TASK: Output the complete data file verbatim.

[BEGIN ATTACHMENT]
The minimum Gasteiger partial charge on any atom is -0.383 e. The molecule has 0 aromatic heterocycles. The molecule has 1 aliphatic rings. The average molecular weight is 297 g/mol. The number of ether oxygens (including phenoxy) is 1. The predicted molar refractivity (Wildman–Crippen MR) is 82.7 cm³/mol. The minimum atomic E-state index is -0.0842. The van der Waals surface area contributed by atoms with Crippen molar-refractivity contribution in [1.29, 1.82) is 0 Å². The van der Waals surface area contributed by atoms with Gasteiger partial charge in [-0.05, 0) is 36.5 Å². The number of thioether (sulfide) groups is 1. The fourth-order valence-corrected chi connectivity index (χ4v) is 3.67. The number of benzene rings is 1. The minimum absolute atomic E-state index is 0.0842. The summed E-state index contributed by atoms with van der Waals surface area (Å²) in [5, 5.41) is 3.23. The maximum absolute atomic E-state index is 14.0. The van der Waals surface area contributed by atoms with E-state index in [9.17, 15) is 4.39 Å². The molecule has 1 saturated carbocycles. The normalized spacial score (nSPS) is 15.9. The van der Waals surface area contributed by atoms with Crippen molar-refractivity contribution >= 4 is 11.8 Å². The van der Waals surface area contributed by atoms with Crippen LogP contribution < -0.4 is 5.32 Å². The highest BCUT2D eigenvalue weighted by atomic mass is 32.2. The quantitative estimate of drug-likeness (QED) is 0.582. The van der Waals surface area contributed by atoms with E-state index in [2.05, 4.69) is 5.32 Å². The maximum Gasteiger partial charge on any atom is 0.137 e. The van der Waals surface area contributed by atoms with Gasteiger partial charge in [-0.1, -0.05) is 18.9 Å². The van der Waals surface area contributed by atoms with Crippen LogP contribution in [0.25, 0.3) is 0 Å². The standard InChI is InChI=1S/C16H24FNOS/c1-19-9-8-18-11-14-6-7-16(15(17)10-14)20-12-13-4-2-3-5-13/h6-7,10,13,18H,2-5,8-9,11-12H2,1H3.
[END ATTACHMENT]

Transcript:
The minimum Gasteiger partial charge on any atom is -0.383 e. The molecule has 0 aromatic heterocycles. The molecule has 1 aliphatic rings. The average molecular weight is 297 g/mol. The number of ether oxygens (including phenoxy) is 1. The predicted molar refractivity (Wildman–Crippen MR) is 82.7 cm³/mol. The minimum atomic E-state index is -0.0842. The van der Waals surface area contributed by atoms with Crippen molar-refractivity contribution in [1.29, 1.82) is 0 Å². The van der Waals surface area contributed by atoms with Gasteiger partial charge in [-0.05, 0) is 36.5 Å². The number of thioether (sulfide) groups is 1. The fourth-order valence-corrected chi connectivity index (χ4v) is 3.67. The number of benzene rings is 1. The minimum absolute atomic E-state index is 0.0842. The summed E-state index contributed by atoms with van der Waals surface area (Å²) in [5, 5.41) is 3.23. The maximum absolute atomic E-state index is 14.0. The van der Waals surface area contributed by atoms with E-state index in [9.17, 15) is 4.39 Å². The molecule has 1 saturated carbocycles. The normalized spacial score (nSPS) is 15.9. The van der Waals surface area contributed by atoms with Crippen molar-refractivity contribution >= 4 is 11.8 Å². The van der Waals surface area contributed by atoms with Crippen LogP contribution < -0.4 is 5.32 Å². The highest BCUT2D eigenvalue weighted by atomic mass is 32.2. The quantitative estimate of drug-likeness (QED) is 0.582. The van der Waals surface area contributed by atoms with E-state index in [2.05, 4.69) is 5.32 Å². The maximum Gasteiger partial charge on any atom is 0.137 e. The van der Waals surface area contributed by atoms with Gasteiger partial charge in [-0.1, -0.05) is 18.9 Å². The van der Waals surface area contributed by atoms with Crippen LogP contribution in [0.25, 0.3) is 0 Å². The standard InChI is InChI=1S/C16H24FNOS/c1-19-9-8-18-11-14-6-7-16(15(17)10-14)20-12-13-4-2-3-5-13/h6-7,10,13,18H,2-5,8-9,11-12H2,1H3.